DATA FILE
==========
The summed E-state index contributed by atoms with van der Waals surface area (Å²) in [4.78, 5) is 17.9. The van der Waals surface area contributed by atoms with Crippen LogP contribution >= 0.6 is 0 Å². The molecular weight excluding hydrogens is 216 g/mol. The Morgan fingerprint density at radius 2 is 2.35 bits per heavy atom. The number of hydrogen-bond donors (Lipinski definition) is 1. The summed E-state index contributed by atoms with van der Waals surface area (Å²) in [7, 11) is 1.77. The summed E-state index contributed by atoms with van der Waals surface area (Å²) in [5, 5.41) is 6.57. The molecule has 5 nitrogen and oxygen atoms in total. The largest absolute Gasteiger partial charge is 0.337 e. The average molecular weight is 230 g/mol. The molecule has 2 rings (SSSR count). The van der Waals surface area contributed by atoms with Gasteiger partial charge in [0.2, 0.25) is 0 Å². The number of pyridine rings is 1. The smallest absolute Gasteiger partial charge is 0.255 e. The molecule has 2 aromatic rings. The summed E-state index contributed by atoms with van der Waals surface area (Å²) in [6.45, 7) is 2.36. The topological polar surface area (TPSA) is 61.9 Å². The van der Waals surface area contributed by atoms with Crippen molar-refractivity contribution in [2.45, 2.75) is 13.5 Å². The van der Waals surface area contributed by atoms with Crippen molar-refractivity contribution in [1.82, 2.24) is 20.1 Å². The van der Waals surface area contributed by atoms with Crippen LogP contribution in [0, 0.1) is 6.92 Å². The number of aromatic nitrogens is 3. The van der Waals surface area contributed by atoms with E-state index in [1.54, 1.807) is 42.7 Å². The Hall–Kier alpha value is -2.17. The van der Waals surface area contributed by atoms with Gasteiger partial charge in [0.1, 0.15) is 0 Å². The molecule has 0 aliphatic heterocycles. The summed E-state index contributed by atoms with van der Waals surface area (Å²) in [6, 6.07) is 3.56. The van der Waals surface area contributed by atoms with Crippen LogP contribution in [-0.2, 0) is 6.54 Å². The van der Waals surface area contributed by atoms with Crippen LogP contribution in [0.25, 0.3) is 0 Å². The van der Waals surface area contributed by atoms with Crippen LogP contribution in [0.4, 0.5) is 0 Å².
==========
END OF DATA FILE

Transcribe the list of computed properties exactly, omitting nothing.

The summed E-state index contributed by atoms with van der Waals surface area (Å²) in [4.78, 5) is 17.9. The van der Waals surface area contributed by atoms with Crippen LogP contribution >= 0.6 is 0 Å². The molecular weight excluding hydrogens is 216 g/mol. The Morgan fingerprint density at radius 2 is 2.35 bits per heavy atom. The number of hydrogen-bond donors (Lipinski definition) is 1. The summed E-state index contributed by atoms with van der Waals surface area (Å²) in [7, 11) is 1.77. The summed E-state index contributed by atoms with van der Waals surface area (Å²) in [5, 5.41) is 6.57. The molecule has 5 nitrogen and oxygen atoms in total. The largest absolute Gasteiger partial charge is 0.337 e. The average molecular weight is 230 g/mol. The molecule has 2 rings (SSSR count). The van der Waals surface area contributed by atoms with Gasteiger partial charge in [0.2, 0.25) is 0 Å². The number of pyridine rings is 1. The smallest absolute Gasteiger partial charge is 0.255 e. The molecule has 2 aromatic rings. The summed E-state index contributed by atoms with van der Waals surface area (Å²) in [6.45, 7) is 2.36. The topological polar surface area (TPSA) is 61.9 Å². The van der Waals surface area contributed by atoms with Crippen molar-refractivity contribution in [2.45, 2.75) is 13.5 Å². The van der Waals surface area contributed by atoms with Crippen molar-refractivity contribution in [1.82, 2.24) is 20.1 Å². The van der Waals surface area contributed by atoms with Crippen LogP contribution in [0, 0.1) is 6.92 Å². The number of aromatic nitrogens is 3. The van der Waals surface area contributed by atoms with E-state index in [1.54, 1.807) is 42.7 Å². The Hall–Kier alpha value is -2.17. The van der Waals surface area contributed by atoms with Gasteiger partial charge in [0.1, 0.15) is 0 Å². The molecule has 0 aliphatic heterocycles. The summed E-state index contributed by atoms with van der Waals surface area (Å²) in [6, 6.07) is 3.56. The van der Waals surface area contributed by atoms with Crippen LogP contribution in [-0.2, 0) is 6.54 Å². The van der Waals surface area contributed by atoms with Crippen LogP contribution in [0.25, 0.3) is 0 Å². The van der Waals surface area contributed by atoms with Crippen LogP contribution in [0.4, 0.5) is 0 Å².